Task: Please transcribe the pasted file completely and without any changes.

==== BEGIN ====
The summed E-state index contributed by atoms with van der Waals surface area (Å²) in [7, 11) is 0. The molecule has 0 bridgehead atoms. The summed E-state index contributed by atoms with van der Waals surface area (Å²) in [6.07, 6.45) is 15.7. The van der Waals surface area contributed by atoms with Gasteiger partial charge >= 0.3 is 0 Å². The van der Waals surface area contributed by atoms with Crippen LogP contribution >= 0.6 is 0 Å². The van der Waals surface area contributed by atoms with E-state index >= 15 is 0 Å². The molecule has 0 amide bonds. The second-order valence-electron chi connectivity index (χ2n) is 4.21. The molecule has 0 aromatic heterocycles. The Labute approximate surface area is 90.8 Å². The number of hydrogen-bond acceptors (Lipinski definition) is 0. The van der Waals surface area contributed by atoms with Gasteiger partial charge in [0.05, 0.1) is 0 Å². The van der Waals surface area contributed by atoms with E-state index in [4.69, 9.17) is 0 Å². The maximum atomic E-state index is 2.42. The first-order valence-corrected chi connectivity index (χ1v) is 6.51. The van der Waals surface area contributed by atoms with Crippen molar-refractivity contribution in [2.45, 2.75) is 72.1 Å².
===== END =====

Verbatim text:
The summed E-state index contributed by atoms with van der Waals surface area (Å²) in [7, 11) is 0. The molecule has 0 bridgehead atoms. The summed E-state index contributed by atoms with van der Waals surface area (Å²) in [6.07, 6.45) is 15.7. The van der Waals surface area contributed by atoms with Gasteiger partial charge >= 0.3 is 0 Å². The van der Waals surface area contributed by atoms with Crippen LogP contribution >= 0.6 is 0 Å². The van der Waals surface area contributed by atoms with E-state index >= 15 is 0 Å². The molecule has 0 amide bonds. The second-order valence-electron chi connectivity index (χ2n) is 4.21. The molecule has 0 aromatic heterocycles. The Labute approximate surface area is 90.8 Å². The number of hydrogen-bond acceptors (Lipinski definition) is 0. The van der Waals surface area contributed by atoms with Gasteiger partial charge in [0.05, 0.1) is 0 Å². The van der Waals surface area contributed by atoms with E-state index in [4.69, 9.17) is 0 Å². The maximum atomic E-state index is 2.42. The first-order valence-corrected chi connectivity index (χ1v) is 6.51. The van der Waals surface area contributed by atoms with Crippen molar-refractivity contribution in [2.45, 2.75) is 72.1 Å².